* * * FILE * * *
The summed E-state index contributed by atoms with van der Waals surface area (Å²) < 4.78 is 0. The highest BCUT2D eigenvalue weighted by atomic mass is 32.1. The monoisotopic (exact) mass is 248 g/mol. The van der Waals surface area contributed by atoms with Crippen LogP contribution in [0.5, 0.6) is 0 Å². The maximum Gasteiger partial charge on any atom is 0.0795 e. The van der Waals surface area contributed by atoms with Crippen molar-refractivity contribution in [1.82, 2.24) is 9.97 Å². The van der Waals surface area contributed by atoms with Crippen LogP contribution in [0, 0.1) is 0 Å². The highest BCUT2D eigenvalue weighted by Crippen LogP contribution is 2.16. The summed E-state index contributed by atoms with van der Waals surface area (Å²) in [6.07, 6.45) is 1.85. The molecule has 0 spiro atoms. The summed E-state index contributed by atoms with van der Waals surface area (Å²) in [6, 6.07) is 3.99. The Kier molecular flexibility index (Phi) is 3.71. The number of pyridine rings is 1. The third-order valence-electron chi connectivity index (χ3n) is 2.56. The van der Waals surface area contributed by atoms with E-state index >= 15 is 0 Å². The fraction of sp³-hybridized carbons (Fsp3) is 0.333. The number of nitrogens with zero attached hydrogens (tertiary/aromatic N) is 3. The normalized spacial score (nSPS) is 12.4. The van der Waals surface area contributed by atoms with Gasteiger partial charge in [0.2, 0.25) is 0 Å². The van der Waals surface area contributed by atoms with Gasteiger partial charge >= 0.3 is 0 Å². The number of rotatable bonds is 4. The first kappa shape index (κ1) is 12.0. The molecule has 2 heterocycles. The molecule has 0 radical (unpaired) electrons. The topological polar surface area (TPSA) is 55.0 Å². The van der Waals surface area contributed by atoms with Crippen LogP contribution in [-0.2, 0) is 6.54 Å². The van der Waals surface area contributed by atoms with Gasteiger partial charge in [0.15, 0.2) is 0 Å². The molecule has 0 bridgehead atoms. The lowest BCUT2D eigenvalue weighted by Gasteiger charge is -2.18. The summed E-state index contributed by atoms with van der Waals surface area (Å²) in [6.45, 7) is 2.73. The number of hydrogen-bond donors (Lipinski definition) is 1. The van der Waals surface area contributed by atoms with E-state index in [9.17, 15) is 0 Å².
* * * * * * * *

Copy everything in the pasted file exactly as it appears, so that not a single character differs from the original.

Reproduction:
The summed E-state index contributed by atoms with van der Waals surface area (Å²) < 4.78 is 0. The highest BCUT2D eigenvalue weighted by atomic mass is 32.1. The monoisotopic (exact) mass is 248 g/mol. The van der Waals surface area contributed by atoms with Crippen LogP contribution in [0.5, 0.6) is 0 Å². The maximum Gasteiger partial charge on any atom is 0.0795 e. The van der Waals surface area contributed by atoms with Crippen molar-refractivity contribution in [1.82, 2.24) is 9.97 Å². The van der Waals surface area contributed by atoms with Crippen LogP contribution in [0, 0.1) is 0 Å². The highest BCUT2D eigenvalue weighted by Crippen LogP contribution is 2.16. The summed E-state index contributed by atoms with van der Waals surface area (Å²) in [6.07, 6.45) is 1.85. The molecule has 0 spiro atoms. The summed E-state index contributed by atoms with van der Waals surface area (Å²) in [6, 6.07) is 3.99. The Kier molecular flexibility index (Phi) is 3.71. The number of pyridine rings is 1. The third-order valence-electron chi connectivity index (χ3n) is 2.56. The van der Waals surface area contributed by atoms with E-state index >= 15 is 0 Å². The fraction of sp³-hybridized carbons (Fsp3) is 0.333. The number of nitrogens with zero attached hydrogens (tertiary/aromatic N) is 3. The normalized spacial score (nSPS) is 12.4. The van der Waals surface area contributed by atoms with Gasteiger partial charge in [0.2, 0.25) is 0 Å². The van der Waals surface area contributed by atoms with Gasteiger partial charge >= 0.3 is 0 Å². The number of rotatable bonds is 4. The first kappa shape index (κ1) is 12.0. The molecule has 2 heterocycles. The molecule has 0 radical (unpaired) electrons. The topological polar surface area (TPSA) is 55.0 Å². The van der Waals surface area contributed by atoms with Crippen LogP contribution in [-0.2, 0) is 6.54 Å². The van der Waals surface area contributed by atoms with Gasteiger partial charge in [0.15, 0.2) is 0 Å². The molecule has 0 bridgehead atoms. The lowest BCUT2D eigenvalue weighted by Gasteiger charge is -2.18. The summed E-state index contributed by atoms with van der Waals surface area (Å²) in [6.45, 7) is 2.73. The number of hydrogen-bond donors (Lipinski definition) is 1. The van der Waals surface area contributed by atoms with E-state index in [9.17, 15) is 0 Å².